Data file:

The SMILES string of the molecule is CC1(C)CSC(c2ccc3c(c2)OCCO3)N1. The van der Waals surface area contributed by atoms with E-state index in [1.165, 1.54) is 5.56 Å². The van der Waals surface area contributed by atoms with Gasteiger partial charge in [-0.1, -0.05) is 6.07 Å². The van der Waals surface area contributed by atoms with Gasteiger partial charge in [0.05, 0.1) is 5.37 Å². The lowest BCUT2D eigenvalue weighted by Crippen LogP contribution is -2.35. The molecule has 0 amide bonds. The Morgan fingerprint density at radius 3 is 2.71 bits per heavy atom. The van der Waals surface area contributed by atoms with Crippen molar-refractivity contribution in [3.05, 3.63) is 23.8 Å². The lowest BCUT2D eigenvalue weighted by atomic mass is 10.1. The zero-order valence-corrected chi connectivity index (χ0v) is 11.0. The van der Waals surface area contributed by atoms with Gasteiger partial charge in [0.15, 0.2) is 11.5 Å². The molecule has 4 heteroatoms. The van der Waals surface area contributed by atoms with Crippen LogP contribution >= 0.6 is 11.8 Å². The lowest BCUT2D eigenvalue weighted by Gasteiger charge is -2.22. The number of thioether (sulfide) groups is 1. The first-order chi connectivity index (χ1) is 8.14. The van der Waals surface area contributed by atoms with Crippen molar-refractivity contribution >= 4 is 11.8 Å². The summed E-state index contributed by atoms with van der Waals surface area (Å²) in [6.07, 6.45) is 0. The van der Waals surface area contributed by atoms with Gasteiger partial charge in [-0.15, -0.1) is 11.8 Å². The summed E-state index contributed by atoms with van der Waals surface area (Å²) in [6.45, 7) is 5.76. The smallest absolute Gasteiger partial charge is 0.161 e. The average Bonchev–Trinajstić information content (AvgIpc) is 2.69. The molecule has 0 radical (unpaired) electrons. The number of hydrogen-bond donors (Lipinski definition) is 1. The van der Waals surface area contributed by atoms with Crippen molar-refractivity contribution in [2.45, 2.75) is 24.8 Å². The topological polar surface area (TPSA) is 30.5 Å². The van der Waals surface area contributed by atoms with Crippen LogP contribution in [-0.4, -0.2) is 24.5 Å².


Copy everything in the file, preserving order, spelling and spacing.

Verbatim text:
The SMILES string of the molecule is CC1(C)CSC(c2ccc3c(c2)OCCO3)N1. The van der Waals surface area contributed by atoms with E-state index in [1.165, 1.54) is 5.56 Å². The van der Waals surface area contributed by atoms with Gasteiger partial charge in [-0.1, -0.05) is 6.07 Å². The van der Waals surface area contributed by atoms with Gasteiger partial charge in [0.05, 0.1) is 5.37 Å². The lowest BCUT2D eigenvalue weighted by Crippen LogP contribution is -2.35. The molecule has 0 amide bonds. The Morgan fingerprint density at radius 3 is 2.71 bits per heavy atom. The van der Waals surface area contributed by atoms with Crippen molar-refractivity contribution in [3.05, 3.63) is 23.8 Å². The lowest BCUT2D eigenvalue weighted by atomic mass is 10.1. The zero-order valence-corrected chi connectivity index (χ0v) is 11.0. The van der Waals surface area contributed by atoms with Gasteiger partial charge in [0.15, 0.2) is 11.5 Å². The molecule has 4 heteroatoms. The van der Waals surface area contributed by atoms with Crippen LogP contribution >= 0.6 is 11.8 Å². The lowest BCUT2D eigenvalue weighted by Gasteiger charge is -2.22. The number of thioether (sulfide) groups is 1. The first-order chi connectivity index (χ1) is 8.14. The van der Waals surface area contributed by atoms with Crippen molar-refractivity contribution >= 4 is 11.8 Å². The summed E-state index contributed by atoms with van der Waals surface area (Å²) in [6.07, 6.45) is 0. The van der Waals surface area contributed by atoms with Gasteiger partial charge in [-0.15, -0.1) is 11.8 Å². The summed E-state index contributed by atoms with van der Waals surface area (Å²) in [6.45, 7) is 5.76. The smallest absolute Gasteiger partial charge is 0.161 e. The average Bonchev–Trinajstić information content (AvgIpc) is 2.69. The molecule has 0 radical (unpaired) electrons. The number of hydrogen-bond donors (Lipinski definition) is 1. The van der Waals surface area contributed by atoms with Crippen molar-refractivity contribution in [2.45, 2.75) is 24.8 Å². The topological polar surface area (TPSA) is 30.5 Å². The van der Waals surface area contributed by atoms with Crippen LogP contribution in [-0.4, -0.2) is 24.5 Å².